I've been volunteering and travelling in Madagascar for the past few months. It is a breathtaking place - a country of contrasts, beautiful people, incredible creatures, and sunsets the like of which I had never seen before. It's not the easiest place to get to, or get around in, but it is well worth a little extra effort.
Here's a few choice pieces of information I have gleaned from living and working here, regarding having the best experience as a tourist:
Get a guidebookThe best one I've found is the Bradt Guide to Madagascar-regularly updated and generally accurate information, with loads of helpful appendixes on culture and language both in the book and on the website. Madagascar is not a country to go completely unprepared to, so definitely read up before you go!
Make the effortJust a few words of Malagasy can make such a massive difference to your experience. In my experience here people are thrilled by even the poorest attempt at the language- you'll be treated to a huge grin, probably laughed at (this is a good thing, promise!), and will make a friend in an instant. Unlike London/the UK, people stop to chat to each other frequently, so having just the niceties of small talk down will make your trip so much more enjoyable.
Madagascar is (at time of writing) the poorest non-conflict country in the world. Even if you're staying at one of the incredible boutique hotels on Ile Ste Marie or Nosy Be, you will almost definitely be interacting with people living on less than 50 pence a day. Be sensitive, look after your stuff, and don't try to pay for a mango (200 Ariary, approximately a few pence) with a 10,000 (£2) note!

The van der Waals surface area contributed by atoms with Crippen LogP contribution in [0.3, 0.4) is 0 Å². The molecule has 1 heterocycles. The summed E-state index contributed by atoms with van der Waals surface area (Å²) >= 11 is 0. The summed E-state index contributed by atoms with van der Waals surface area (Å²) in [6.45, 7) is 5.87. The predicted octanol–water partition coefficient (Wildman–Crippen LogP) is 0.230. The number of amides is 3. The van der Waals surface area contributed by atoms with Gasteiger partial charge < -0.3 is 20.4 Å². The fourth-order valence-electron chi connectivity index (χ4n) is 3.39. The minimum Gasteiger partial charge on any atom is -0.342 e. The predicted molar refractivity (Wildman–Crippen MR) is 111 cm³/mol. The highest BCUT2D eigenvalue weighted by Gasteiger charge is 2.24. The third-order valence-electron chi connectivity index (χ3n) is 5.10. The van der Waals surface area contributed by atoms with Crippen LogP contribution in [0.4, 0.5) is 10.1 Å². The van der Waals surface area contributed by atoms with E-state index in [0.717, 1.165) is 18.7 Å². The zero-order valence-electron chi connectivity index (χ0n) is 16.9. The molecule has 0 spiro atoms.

Don't flash your cash
Andasibe is the place to go to see (and hear!) Indri, the largest lemurs, and is very easy to get to from Antananarivo. There's hotels there to suit every budget and good food too! Further north is Montagne D'Ambre National Park, another incredible visit. There are, of course, loads of other incredible creatures to see - check out Mr. Chameleon just chilling out on my window the other morning...
Oh my life. An experience to say the least! If you're not afraid of going off piste-and being less than comfortable-it is the method of transport à la mode. Madagascar runs on taxi-brousse! It's the cheapest, and in some ways easiest, way of getting around - but be warned, it is by no means luxury travel! If you're looking for a slightly slicker option, there is also a "tourist bus" which offers significantly improved comfort (your own seat and everything!), which travels up the RN7 and is still very reasonable cost-wise.
Get in a Taxi-brousse
Roads are horrendous at certain times of year - usually between December and April travel is very difficult, if not impossible, to many parts of the island. Bear this in mind when booking a holiday. Also, many boutique hotels will close for low season as this time of year also coincides with the main cyclone season in Mada - avoid this, go for June - August!
Time your travel
Madagascar runs on Madagascar time. This is quite different to our usual concept of planning, and if you are, like me, cripplingly type A, you will find this takes a bit of getting used to. The taxi-brousse will leave when it is full, and not before. The food will arrive when it's ready. Make a conscious decision to embrace and enjoy the lack of time pressure and you'll be much more relaxed in all the ways!
Take your time
If you're not afraid of a bit of dust and tricky travel-you will be one of the privileged few who gets to experience the beauty of one of the most incredible places on the planet. It is a glorious country. Come and visit!